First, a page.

If you are a homeowner with age 62 years or older, have paid off your mortgage or paid down a considerable amount, and are currently living in the home, a Reverse Mortgage may be a suitable option for you. This special type of home loan lets homeowners convert a portion of their home equity into cash without selling the home, giving up title, or taking on a new monthly payment. The money from the reverse mortgage provides seniors with the financial security they need to fully enjoy their retirement years.
You can also use a reverse mortgage to purchase a primary residence if you are able to use cash on hand to pay the difference between the reverse mortgage proceeds and the sales price plus closing costs for the property you are purchasing.
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Unlike a traditional mortgage that you pay back each month, a reverse mortgage makes payments to you. You can get these payments in a lump sum to cover an unexpected bill, or as a regular supplement to your monthly income, or at intervals and amounts that are best for you.
We offer reverse mortgage loans that require no repayment as long as your home is your principal residence and you fulfill the borrower's obligations, such as continuing to maintain the property and paying your property taxes and hazard insurance. You pay the money back plus interest and other charges when you sell or permanently move out of your home.
If you pass away, the loan is due, but the amount due will always be the lesser of your loan balance or the market value of your home. Even if the amount you borrowed eventually exceeds the value of your home, you or your heirs will never owe more than the value of your home. All proceeds in excess of what you owe belong to your estate, which means the remaining equity in your home can be passed on to your heirs.
Unlike the loan balance of a conventional mortgage, which becomes smaller with each monthly payment, the loan balance of a reverse mortgage grows larger over time.
As you receive your payments, your equity - the amount of cash you have left after selling and paying off the loan generally grows smaller. But with a reverse mortgage you can never owe more than your home's value at the time the loan is repaid
If you own your home free and clear or if you have very little mortgage principal outstanding, a reverse mortgage may be a good option for you.
Home Equity Conversion Mortgage (HECM) is one type of reverse mortgage regulated by HUD. It allows a homeowner to convert a portion of the equity in his/her home into cash. Unlike a traditional home equity loan, the borrower is not required to make repayment as long as he/she occupies his/her home as the principal residence and fulfills obligations, such as continuing to maintain the property and paying property taxes and hazard insurance.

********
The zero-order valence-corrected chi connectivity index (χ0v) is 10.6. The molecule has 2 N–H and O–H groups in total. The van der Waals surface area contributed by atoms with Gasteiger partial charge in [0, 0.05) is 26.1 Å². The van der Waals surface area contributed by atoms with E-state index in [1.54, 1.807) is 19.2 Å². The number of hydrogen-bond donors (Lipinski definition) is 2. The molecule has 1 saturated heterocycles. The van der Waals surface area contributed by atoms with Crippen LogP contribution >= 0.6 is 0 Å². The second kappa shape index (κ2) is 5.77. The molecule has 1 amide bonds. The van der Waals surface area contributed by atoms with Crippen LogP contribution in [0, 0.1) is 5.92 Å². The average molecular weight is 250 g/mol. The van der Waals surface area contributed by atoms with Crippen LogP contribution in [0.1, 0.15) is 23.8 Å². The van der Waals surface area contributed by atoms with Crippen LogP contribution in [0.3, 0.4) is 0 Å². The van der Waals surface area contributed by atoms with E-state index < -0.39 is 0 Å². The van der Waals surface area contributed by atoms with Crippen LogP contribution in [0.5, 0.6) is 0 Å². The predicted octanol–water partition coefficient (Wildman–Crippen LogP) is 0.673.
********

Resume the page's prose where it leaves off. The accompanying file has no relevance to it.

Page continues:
There are many advantages of HECM reverse mortgage and we will name a few in the following:
All the borrowers on the title must be at least 62 year of age.
HUD requires that all HECM borrowers must receive counseling from a HUD-approved counseling agency. The objective of the counseling session is to educate you about the features of reverse mortgage, the appropriateness of a reverse mortgage for your personal and financial situation, other financial options that might meet your needs, and to provide you with the guidance and resources to make an informed decision.
Yes, as long as the appraisal shows that your home meets HUD's minimum property standard.
Your home can be a single-family residence, a one-to-four unit building with one unit occupied by the borrower, a manufactured home (must have permanent foundation and must be installed), a unit in an FHA-approved condominium, or a unit in a PUD project.
Yes. However, if you need to be hospitalized or moved into a health facility, you may be absent from your home as long as you provide the appropriate notification as required by HUD and FNMA**.
**Fannie Mae® is a registered trademark of Fannie Mae.
No, you will NEVER have to make any monthly payment on your home anymore since Sun West will pay off your existing home loan out of the new HECM loan proceeds.
No, a home that has an existing lien will qualify for a HECM loan as long as the proceeds of the loan are large enough to pay off existing mortgage(s) on your home. If the proceeds of the loan are not sufficient to payoff the existing liens, HECM may not be for you unless you have sufficient assets to payoff the difference in amount.